The Jacksonville Transportation Authority plans to construct a new multi-million dollar operations and maintenance facility in LaVilla for the proposed autonomous Ultimate Urban Circulator (U2C) project. But as proposed, the project’s design does not align with design standards and vision for Downtown Jacksonville. Here are six recommendations that could significantly enhance the final product.
1. Don’t build a duplicate O&M facility
JTA already has O&M facilities for the current Skyway vehicles in LaVilla and Brooklyn, including property just a quarter mile away on Leila Street. If plans for the Skyway are to convert the system into the U2C autonomous pods, one or the other of these properties will be redundant. Our top recommendation would be to save taxpayers millions by utilizing space within one of three existing JTA-owned facilities.
2. Relocate the main entrance to face the corner of Jefferson and Water Street
Again, using an existing facility instead of building a new one is most logical, but such a decision isn’t under the Downtown Development Review Board’s (DDRB) purview. As such, let’s take a look at the proposed building design. Jefferson Street is the only pedestrian connection between this section of the Downtown Northbank, LaVilla and Brooklyn. The proposed building’s current main entrance turns its back to the street. As a result, the project creates a pedestrian-hostile dead space for a full block of Jefferson Street. This situation can immediately change by relocating the building’s main entrance to face the intersection of Jefferson and Water Street.
3. Relocate the mechanical equipment yard
Jefferson Street is the primary street near the proposed building, but the facility’s design treats it as an afterthought by placing mechanical equipment between the building and the existing sidewalk. Relocate this equipment to the rear of the property or under the existing overhead Skyway structure on the east side of the proposed building.
4. Embrace Mixed-Use
Until its intentional destruction, LaVilla was a great local example of a dense community with a mix of uses designed to interact with the pedestrian. The revitalization of this pedestrian-centric setting is the core vision of the LaVilla community and many Downtown advocates. Despite the promotion of the U2C system as something innovative, that vision isn’t reflected in this proposed facility’s ability to integrate with its surroundings.
Embrace innovation by exploring opportunities to include a mix of uses and public spaces to contribute to the rebirth of the LaVilla neighborhood. This means adding a publicly accessible component to the project, primarily along Jefferson and West Bay streets, whether that’s commercial space, a park, a public amenity or something else truly groundbreaking.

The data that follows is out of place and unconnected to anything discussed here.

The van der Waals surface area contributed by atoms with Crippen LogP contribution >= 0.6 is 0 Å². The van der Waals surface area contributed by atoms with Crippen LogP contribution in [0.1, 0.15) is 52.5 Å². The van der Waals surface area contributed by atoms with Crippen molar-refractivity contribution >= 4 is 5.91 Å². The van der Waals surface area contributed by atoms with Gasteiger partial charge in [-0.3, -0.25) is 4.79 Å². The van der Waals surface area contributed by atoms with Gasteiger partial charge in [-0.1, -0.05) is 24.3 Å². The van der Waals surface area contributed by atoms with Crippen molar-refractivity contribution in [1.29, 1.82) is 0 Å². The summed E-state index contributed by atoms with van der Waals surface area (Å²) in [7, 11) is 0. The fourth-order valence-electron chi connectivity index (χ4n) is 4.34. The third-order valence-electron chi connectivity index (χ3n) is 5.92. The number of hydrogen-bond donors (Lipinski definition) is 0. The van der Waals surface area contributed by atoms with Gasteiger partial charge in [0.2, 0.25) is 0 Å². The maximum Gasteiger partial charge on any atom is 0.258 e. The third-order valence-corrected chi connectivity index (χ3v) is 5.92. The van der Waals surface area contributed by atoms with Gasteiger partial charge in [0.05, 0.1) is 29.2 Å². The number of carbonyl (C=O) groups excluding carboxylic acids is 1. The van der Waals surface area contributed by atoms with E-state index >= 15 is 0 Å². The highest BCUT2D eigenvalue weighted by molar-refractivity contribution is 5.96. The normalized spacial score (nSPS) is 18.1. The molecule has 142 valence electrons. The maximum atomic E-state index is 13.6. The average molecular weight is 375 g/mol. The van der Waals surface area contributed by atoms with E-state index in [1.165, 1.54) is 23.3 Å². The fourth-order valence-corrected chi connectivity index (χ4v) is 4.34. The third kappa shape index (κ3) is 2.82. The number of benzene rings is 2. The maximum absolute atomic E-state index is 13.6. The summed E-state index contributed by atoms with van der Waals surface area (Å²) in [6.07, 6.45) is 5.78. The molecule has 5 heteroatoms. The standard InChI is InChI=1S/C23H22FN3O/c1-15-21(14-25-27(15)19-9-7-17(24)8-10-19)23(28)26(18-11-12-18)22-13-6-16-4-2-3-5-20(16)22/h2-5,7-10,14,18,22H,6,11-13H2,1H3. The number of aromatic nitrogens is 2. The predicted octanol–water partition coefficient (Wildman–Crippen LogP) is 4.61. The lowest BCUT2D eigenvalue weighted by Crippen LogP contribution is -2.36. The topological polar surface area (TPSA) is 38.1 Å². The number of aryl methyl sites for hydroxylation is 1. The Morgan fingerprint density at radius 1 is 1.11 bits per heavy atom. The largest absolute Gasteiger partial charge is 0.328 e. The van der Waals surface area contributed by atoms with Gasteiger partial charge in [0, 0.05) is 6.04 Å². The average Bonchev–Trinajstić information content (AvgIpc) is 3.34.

5. Pay architectural homage to Railroad Row’s past
Prior to Prohibition, this section of LaVilla was known as Railroad Row and was the epicenter of Jacksonville’s early brewery and distillery industries. The JTA U2C O&M facility site was the site of Bergner & Engle Brewing, the Joseph Zapf Co. and Anheuser-Busch.
In 1892, the warehouse was the location of a nationally recognized civil rights event when the local Black community came together and took up arms to prevent a lynching. The community’s efforts to fend of a lynch mob caught the attention of Ida B. Wells-Barnett, an early national leader in the civil rights movement and one of the most outspoken enemies of lynching. On October 26, 1892, Wells-Barnett published her research on lynching in a pamphlet titled Southern Horrors: Lynch Law in All Its Phases. After highlighting several lynching cases across the country, Wells-Barnett concluded her document by using the Jacksonville incident as an example of how self-help could overcome lynchings.
In the spirit of paying homage to LaVilla’s historically unique sense of place and architectural heritage, consider a design that links the past with the present.
6. Design for a second lease on life
Despite years of promises and promotional press releases, the prospect of autonomous vehicles operating in urbanized settings anytime soon remains highly questionable. Despite JTA’s best intentions, questions swirl about the future of autonomous vehicles, and even the companies researching driverless technology are expressing skepticism. As such, JTA’s O&M building could be obsolete within a short time after its completion.
Locally, Jacksonville needs to accept the fact that there’s a strong possibility the U2C never comes to fruition as envisioned. For the protection of the taxpayer and this area’s future, design consideration of this structure should be done with a mind on the possibility of adaptive reuse. If we don’t build a structure that could be adapted into another use, we could find ourselves staring at a functionally useless building. But do it right, and we could see the place being renovated into a craft brewery, wholesale bakery or other positive use.